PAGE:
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Southings: July 19th-24th, 1811

July 19, 2011

Over the next five days, Scoresby records very little in his journal besides the ship’s position, and their rate of progress. Starting on Friday at Lat 70 deg 12N, by the following Wednesday they had reached Lat 66 deg 12N, and were heading mostly South and West, towards the Faroes, Shetland, and Orkney.

On Monday, in fog, Scoresby fired a gun to signal the convoy to tack, and he recordes that the Aimwell answered. The Enterprise was discovered to be no more than 50 yards away, which was dangerously close in “impenetrable Fog”. Progress was often slow, the ship travelling at around 2 to 4 knots for most of the week, but in Tuesday the fog cleared, the wind increased, and Scoresby noted that they had “Made 90 Miles Southing”.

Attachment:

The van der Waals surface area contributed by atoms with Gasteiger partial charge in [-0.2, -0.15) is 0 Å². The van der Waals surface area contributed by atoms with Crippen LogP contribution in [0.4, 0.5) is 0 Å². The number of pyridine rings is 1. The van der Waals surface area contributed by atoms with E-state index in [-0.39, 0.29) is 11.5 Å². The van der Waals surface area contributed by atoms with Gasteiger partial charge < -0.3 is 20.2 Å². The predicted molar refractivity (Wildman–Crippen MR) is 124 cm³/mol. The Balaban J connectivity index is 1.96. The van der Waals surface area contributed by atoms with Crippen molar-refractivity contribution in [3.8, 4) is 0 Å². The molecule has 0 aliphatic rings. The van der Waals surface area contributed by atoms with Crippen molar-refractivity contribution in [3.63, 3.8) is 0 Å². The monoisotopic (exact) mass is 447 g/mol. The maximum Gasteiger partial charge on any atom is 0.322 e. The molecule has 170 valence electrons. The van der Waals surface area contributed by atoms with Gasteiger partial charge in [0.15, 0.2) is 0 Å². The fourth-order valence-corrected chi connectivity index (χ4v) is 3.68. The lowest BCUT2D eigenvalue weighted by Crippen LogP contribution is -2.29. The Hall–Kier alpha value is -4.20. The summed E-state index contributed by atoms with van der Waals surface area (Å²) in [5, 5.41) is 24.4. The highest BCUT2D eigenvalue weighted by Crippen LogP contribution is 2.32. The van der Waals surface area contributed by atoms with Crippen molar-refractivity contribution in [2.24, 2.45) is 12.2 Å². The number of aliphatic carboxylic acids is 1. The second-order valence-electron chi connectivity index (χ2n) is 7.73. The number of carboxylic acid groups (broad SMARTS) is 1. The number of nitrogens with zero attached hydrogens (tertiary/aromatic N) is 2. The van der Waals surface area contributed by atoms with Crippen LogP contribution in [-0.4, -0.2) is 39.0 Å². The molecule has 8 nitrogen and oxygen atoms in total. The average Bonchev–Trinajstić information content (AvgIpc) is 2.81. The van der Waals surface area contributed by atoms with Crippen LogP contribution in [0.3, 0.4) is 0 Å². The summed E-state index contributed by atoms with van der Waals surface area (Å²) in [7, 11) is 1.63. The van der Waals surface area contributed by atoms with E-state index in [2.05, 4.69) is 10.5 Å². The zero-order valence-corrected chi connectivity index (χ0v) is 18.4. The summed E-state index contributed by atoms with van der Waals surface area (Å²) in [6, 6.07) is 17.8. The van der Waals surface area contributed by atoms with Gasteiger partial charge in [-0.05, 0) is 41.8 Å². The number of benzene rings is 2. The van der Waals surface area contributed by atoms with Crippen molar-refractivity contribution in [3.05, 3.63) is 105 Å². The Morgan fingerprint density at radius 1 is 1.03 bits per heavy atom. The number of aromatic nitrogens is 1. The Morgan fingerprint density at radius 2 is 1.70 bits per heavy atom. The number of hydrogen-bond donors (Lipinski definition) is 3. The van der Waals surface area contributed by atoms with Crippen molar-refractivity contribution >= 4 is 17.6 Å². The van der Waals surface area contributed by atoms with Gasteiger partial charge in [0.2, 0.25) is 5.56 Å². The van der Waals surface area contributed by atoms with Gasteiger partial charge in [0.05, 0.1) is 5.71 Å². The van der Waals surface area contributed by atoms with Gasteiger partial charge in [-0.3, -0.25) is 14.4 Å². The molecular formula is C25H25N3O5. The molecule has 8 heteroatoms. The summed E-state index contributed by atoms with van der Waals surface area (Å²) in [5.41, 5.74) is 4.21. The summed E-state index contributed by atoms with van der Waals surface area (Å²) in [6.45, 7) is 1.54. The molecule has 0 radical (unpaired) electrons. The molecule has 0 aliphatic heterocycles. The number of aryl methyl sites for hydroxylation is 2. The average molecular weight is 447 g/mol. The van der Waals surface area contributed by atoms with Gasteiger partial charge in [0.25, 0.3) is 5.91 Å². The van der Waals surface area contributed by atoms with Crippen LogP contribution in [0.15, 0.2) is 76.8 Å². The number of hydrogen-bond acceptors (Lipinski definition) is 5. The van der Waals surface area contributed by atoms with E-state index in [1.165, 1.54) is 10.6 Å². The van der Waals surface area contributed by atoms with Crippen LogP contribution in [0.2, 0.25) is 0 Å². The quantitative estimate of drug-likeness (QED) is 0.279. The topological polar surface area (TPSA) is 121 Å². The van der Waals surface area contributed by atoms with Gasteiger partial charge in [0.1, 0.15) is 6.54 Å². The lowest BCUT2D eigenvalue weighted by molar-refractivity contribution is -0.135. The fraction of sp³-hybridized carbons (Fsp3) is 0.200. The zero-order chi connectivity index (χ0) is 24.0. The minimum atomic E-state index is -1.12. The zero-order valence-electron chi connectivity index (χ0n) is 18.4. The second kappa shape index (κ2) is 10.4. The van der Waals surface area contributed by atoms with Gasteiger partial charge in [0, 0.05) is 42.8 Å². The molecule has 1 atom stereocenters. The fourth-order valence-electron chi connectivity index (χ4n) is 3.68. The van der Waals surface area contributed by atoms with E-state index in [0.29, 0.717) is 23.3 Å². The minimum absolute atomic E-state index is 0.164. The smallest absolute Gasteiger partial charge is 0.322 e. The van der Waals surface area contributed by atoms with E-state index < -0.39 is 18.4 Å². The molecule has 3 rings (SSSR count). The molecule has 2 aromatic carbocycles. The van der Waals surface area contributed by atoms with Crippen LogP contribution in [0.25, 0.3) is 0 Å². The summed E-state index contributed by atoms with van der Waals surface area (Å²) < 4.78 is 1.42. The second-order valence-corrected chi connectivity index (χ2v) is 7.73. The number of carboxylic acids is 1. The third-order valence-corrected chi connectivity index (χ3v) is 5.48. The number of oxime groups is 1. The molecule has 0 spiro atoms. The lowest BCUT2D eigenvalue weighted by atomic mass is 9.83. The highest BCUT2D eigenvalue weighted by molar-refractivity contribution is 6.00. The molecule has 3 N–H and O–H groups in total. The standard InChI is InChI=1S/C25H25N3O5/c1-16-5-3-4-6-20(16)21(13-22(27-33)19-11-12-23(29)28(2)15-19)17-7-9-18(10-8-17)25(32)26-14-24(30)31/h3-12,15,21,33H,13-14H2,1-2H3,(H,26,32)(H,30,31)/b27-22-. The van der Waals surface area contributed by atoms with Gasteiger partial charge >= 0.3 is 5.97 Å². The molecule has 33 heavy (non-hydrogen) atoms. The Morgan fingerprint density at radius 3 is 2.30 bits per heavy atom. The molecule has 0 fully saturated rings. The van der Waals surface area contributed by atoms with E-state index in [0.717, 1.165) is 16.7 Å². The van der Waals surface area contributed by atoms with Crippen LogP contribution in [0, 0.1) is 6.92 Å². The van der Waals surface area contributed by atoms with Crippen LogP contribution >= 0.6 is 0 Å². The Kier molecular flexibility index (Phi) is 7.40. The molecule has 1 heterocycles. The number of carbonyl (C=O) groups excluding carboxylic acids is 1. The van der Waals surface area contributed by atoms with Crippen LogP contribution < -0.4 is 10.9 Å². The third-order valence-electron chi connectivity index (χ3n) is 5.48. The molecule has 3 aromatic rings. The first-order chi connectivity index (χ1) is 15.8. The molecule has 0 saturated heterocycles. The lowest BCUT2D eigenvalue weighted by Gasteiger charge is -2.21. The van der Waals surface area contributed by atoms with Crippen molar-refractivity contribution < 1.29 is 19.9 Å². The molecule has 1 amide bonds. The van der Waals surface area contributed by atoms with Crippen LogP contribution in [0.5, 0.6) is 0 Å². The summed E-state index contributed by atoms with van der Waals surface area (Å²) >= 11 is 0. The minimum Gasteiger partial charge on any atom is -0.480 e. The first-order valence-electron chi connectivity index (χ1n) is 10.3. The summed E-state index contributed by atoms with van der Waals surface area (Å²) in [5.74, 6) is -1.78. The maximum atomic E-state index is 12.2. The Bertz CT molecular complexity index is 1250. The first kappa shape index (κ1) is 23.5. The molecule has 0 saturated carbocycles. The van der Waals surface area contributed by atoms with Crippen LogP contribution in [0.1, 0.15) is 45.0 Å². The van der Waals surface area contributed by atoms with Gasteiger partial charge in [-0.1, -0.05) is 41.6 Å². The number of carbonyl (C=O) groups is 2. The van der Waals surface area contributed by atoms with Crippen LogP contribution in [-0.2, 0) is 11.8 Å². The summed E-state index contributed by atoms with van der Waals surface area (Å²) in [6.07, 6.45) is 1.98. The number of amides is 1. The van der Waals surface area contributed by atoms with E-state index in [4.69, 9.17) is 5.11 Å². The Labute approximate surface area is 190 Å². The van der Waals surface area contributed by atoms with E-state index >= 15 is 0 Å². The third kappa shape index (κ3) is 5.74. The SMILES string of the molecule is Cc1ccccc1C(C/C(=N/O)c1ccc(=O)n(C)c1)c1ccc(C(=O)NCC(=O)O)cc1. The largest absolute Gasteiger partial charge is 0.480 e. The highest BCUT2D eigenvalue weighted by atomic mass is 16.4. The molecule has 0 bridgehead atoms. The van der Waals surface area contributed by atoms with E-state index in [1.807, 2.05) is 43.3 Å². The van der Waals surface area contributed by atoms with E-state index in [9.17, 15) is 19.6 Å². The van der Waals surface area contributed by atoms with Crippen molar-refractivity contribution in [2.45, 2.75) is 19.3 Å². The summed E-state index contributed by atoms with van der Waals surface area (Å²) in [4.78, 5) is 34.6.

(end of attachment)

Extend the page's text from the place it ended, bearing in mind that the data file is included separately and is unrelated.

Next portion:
On the 24th, Scoresby’s journal records that with coal supplies running low “the fire is extinguished immediately after the Dinner is cooked”. It was also discovered, in these damp, foggy latitudes, that some of the sails were becoming mildewed, and they made an effort to “loose them at all opportunities”. Later in the day, as the weather turned fine: “Loosed all sails to dry began to suspend two Boats lines in the Suns rays”.

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